Voters’ indifference or hostility is often assumed to be the result of ignorance. While it is true that many people feel they know little about the EU, data from the European Commission’s Eurobarometer public opinion surveys show that, across the EU, there is no correlation between interest in EU affairs or awareness of the Parliament and voter turnout. For example, in Romania and Slovakia, 81 per cent and 79 per cent of people respectively say they are aware of the European Parliament, but only 28 per cent and 20 per cent turned out to vote in 2009. In the Netherlands, 61 per cent say they are interested in European affairs – the highest in the EU – yet the turnout of voters at 36 per cent is one of the lowest. Chart 2 shows this pattern across EU states for the 2009 European Parliament elections.

Chart 2: Turnout at the 2009 European Parliament elections and percentage of citizens who indicate they have a high level of awareness of the European Parliament

Source: European Parliament Research Service and European Parliament

It is also the case that, in countries where the level of EU integration is politically controversial, voters have been far more motivated to express their view in referenda about how much power the EU should have, than how their MEPs exercise it. For example, in France and the Netherlands, where anti-EU parties are topping opinion polls for the 2014 elections, 69 per cent and 63 per cent respectively voted in the 2005 referenda on the EU Constitution (which became the Lisbon Treaty), while only 43 per cent and 39 per cent voted in the previous year’s European elections. Similarly, large numbers of Danes and Swedes voted to reject joining the single currency in referenda in 2000 and 2003, again outstripping turnout in the countries’ European elections.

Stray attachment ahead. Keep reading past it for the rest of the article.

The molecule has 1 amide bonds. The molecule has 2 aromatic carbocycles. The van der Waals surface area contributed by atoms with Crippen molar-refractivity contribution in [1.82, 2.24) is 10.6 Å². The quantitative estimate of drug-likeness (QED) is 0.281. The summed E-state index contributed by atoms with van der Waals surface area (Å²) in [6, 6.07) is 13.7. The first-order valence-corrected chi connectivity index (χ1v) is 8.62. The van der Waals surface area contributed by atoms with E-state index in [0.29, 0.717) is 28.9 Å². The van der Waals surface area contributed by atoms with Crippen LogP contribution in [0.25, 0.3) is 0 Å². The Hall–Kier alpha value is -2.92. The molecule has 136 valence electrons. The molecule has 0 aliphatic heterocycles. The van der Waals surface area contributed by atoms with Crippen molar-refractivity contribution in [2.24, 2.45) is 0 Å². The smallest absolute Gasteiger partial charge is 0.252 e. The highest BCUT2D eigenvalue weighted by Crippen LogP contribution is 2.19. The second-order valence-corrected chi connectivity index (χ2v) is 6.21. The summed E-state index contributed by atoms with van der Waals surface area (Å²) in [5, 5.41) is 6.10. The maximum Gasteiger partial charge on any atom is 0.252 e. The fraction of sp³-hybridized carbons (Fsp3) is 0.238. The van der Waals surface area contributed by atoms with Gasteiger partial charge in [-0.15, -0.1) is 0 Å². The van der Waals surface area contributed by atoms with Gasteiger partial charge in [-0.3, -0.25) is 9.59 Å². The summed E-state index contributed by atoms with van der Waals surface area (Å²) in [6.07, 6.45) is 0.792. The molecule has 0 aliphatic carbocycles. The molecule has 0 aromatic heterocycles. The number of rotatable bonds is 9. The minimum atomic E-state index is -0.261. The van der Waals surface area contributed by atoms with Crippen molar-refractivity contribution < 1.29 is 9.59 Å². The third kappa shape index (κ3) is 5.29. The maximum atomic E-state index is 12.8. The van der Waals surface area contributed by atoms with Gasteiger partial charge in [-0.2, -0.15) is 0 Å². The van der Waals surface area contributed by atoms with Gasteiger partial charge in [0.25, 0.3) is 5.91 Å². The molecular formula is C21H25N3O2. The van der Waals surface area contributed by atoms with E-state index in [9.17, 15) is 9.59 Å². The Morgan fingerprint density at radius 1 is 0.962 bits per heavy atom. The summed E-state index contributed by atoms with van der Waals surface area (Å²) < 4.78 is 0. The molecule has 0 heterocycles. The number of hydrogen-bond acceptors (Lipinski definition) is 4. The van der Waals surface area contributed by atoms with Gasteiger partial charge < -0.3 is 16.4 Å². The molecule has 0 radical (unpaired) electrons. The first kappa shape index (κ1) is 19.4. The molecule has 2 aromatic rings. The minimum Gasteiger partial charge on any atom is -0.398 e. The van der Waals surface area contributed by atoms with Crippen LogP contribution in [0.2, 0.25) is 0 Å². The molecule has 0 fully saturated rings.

At root, the Parliament’s failure to connect with voters across Europe is due to the lack of a European ‘demos’. The EU’s brand of supranational democracy has been artificially constructed from the top down, which is illustrated by the high degree of consensus between the main party groupings. Despite representing national parties of different political traditions, according to VoteWatch, the established centre-right European People’s Party (EPP) and centre-left Socialist and Democrat (S&D) party families voted the same way 74 per cent of the time in the 2009-14 parliament, with a heavy bias for ‘more Europe’. This denies voters a genuine choice, thoroughly undermining the very essence of voting.